Porsche Digital: Making CX as ‘outstanding’ as its cars
Car manufacturers are no longer just car manufacturers. Today, they are tech companies, at the forefront of new innovation, uncovering new ways they can gain a competitive market lead while providing customers first-class experiences.
In the face of dropping global car sales— and despite a near century-long heritage— luxury carmaker Porsche remains a champion of the market because it knows that remaining at the bleeding-edge of technology is crucial to stay ahead. Its newly-announced Taycan EV, for example, is set to “rewrite electric car performance benchmarks.”
But while the peak of the company’s innovation is born from its production lines— technology plays a central role in the workings of the entire business.
“The Porsche customer experience must be as outstanding as the vehicle itself,” Klaus Zellmer, President, and CEO of Porsche Cars North America said previously. “This quality claim is paramount as part of our transformation from a pure sports car manufacturer to a digitally focussed company.”
Porsche Innovation Labs
Driving those efforts is Porsche Innovation Labs, an arm of the company where teams of technology and software experts, scientists, startups and partners focus on how Porsche can take innovations from big data, machine learning, cloud technologies, IoT and Industry 4.0, and turn them into practical solutions which can affect the entire business.
Having just opened its second location in the US— Atlanta— this tech and innovation arm division now claims 120 employees across six sites worldwide including Berlin, Silicon Valley, Tel Aviv, Shanghai, and its headquarters in Ludwigsburg.
“At Porsche Digital, we are driven by the question of what will complement our business model in the future and how we can optimally exploit the opportunities offered by digital transformation,” Stefan Zerweck, Porsche Digital COO, told TechHQ.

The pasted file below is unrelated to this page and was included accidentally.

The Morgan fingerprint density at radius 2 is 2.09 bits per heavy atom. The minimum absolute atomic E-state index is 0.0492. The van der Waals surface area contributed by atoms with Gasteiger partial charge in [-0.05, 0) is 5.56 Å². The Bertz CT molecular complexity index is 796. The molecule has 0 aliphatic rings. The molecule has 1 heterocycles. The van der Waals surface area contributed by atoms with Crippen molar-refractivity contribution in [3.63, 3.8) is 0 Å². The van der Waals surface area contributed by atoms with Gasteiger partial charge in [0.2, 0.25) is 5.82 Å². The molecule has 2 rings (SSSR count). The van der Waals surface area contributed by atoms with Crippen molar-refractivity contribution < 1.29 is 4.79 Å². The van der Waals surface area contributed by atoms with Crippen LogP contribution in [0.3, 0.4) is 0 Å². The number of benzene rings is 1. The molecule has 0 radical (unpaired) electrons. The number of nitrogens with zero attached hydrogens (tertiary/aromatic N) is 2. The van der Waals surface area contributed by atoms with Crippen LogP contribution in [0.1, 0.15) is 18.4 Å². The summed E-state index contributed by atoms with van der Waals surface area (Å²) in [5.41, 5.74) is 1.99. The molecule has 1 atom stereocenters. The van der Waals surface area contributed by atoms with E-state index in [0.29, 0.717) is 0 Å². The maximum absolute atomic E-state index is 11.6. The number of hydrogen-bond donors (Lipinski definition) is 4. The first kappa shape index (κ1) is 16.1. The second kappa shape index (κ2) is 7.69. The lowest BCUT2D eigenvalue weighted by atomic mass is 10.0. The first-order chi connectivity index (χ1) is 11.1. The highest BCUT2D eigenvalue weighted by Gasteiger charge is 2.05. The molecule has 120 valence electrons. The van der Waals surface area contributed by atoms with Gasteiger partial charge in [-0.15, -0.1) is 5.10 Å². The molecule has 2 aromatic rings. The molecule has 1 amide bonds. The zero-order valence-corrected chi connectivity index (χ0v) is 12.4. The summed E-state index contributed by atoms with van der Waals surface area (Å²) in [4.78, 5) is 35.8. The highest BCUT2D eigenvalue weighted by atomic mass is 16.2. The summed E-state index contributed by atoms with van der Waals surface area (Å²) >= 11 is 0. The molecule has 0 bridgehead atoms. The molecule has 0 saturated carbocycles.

The research, testing, and evaluation of what Zerweck called “future technologies” plays a key role in this arm of the business, with artificial intelligence, blockchain, IoT, and even quantum computing current areas of focus for the team.
“For this purpose, we have assembled an international, highly-qualified team of technologists, developers and method experts who develop concepts for the use of the technologies and build practical prototypes,” said Zerweck.
Porsche has set an ambitious digital transformation strategy, called 2025 Plus, and Porsche Digital Labs is currently instrumental in delivering ‘Mission D’, aimed at discovering technologies that especially can enhance processes across the entire business.
“We want to find out what potential these technologies have for us and our processes, and which business models are possible today and in the future,” said Zerweck. “[…] we test and implement new value-added models and innovative product offerings in close cooperation with all the company’s divisions.”
That work could entail exploration into new ways to design cars with mixed reality (see image above), partnering with VR companies like Holoride to explore the next generation of in-car entertainment, or ensuring the customer journey is optimized online, for example.
Experimentation is core to the purpose of Porsche Innovation Labs— the group admits its rising to the challenge of developing products for a digital lifestyle that is “partly not yet defined today.”
But the work carried out at its innovation centers is never ‘tech for tech’s sake’. All ideas are evaluated for their real-life value by testing prototypes and getting direct customer feedback as quickly as possible. At the same time, Porsche Digital’s growing global presence means the firm stays abreast of emerging technology trends and new technologies which could be viable for its business— a process of discovery which it calls “worldwide scouting”.
The first aim of the Porsche Innovation Labs is to ensure the carmaker provides an unmatched experience for its customers. But when it comes to innovation, it’s well aware of the benefits of knowledge-sharing— joining up initiatives with developers, startups and innovation hubs around the world.
“We want to join forces and to enable joint working models, for instance by creating open platforms and APIs, benefiting from open innovation, but also contributing to it,” said Zerweck.
While this approach is employed across all its processes, it’s used especially in the context of agile working methods, said Zerweck, “where the group can make the best use of an enormous amount of creativity and where the communicative exchange of colleagues and project teams is very important.”